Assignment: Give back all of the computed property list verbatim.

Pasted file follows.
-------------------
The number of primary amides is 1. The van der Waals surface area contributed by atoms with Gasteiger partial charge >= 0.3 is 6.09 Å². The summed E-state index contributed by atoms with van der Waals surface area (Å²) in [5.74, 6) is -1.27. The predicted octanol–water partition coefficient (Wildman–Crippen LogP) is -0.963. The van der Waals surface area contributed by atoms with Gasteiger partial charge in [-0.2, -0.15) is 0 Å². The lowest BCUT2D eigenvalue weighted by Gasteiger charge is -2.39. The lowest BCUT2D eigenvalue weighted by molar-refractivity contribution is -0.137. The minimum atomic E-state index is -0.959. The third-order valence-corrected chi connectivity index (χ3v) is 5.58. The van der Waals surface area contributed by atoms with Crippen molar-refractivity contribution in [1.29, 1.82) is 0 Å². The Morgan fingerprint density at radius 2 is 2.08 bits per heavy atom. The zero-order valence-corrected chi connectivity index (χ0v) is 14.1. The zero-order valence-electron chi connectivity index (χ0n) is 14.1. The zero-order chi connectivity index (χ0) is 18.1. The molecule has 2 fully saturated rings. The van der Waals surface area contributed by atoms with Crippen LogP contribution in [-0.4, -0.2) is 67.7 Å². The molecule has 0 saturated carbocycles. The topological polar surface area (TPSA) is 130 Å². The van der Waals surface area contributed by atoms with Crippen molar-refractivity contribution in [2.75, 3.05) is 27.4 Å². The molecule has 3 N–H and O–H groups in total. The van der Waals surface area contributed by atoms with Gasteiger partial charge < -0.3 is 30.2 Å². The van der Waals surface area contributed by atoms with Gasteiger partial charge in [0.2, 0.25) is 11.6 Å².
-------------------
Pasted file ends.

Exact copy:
The number of primary amides is 1. The van der Waals surface area contributed by atoms with Gasteiger partial charge >= 0.3 is 6.09 Å². The summed E-state index contributed by atoms with van der Waals surface area (Å²) in [5.74, 6) is -1.27. The predicted octanol–water partition coefficient (Wildman–Crippen LogP) is -0.963. The van der Waals surface area contributed by atoms with Gasteiger partial charge in [-0.2, -0.15) is 0 Å². The lowest BCUT2D eigenvalue weighted by Gasteiger charge is -2.39. The lowest BCUT2D eigenvalue weighted by molar-refractivity contribution is -0.137. The minimum atomic E-state index is -0.959. The third-order valence-corrected chi connectivity index (χ3v) is 5.58. The van der Waals surface area contributed by atoms with Crippen molar-refractivity contribution in [1.29, 1.82) is 0 Å². The Morgan fingerprint density at radius 2 is 2.08 bits per heavy atom. The zero-order valence-corrected chi connectivity index (χ0v) is 14.1. The zero-order valence-electron chi connectivity index (χ0n) is 14.1. The zero-order chi connectivity index (χ0) is 18.1. The molecule has 2 fully saturated rings. The van der Waals surface area contributed by atoms with Crippen LogP contribution in [-0.4, -0.2) is 67.7 Å². The molecule has 0 saturated carbocycles. The topological polar surface area (TPSA) is 130 Å². The van der Waals surface area contributed by atoms with Crippen molar-refractivity contribution in [2.75, 3.05) is 27.4 Å². The molecule has 3 N–H and O–H groups in total. The van der Waals surface area contributed by atoms with Gasteiger partial charge < -0.3 is 30.2 Å². The van der Waals surface area contributed by atoms with Gasteiger partial charge in [0.2, 0.25) is 11.6 Å².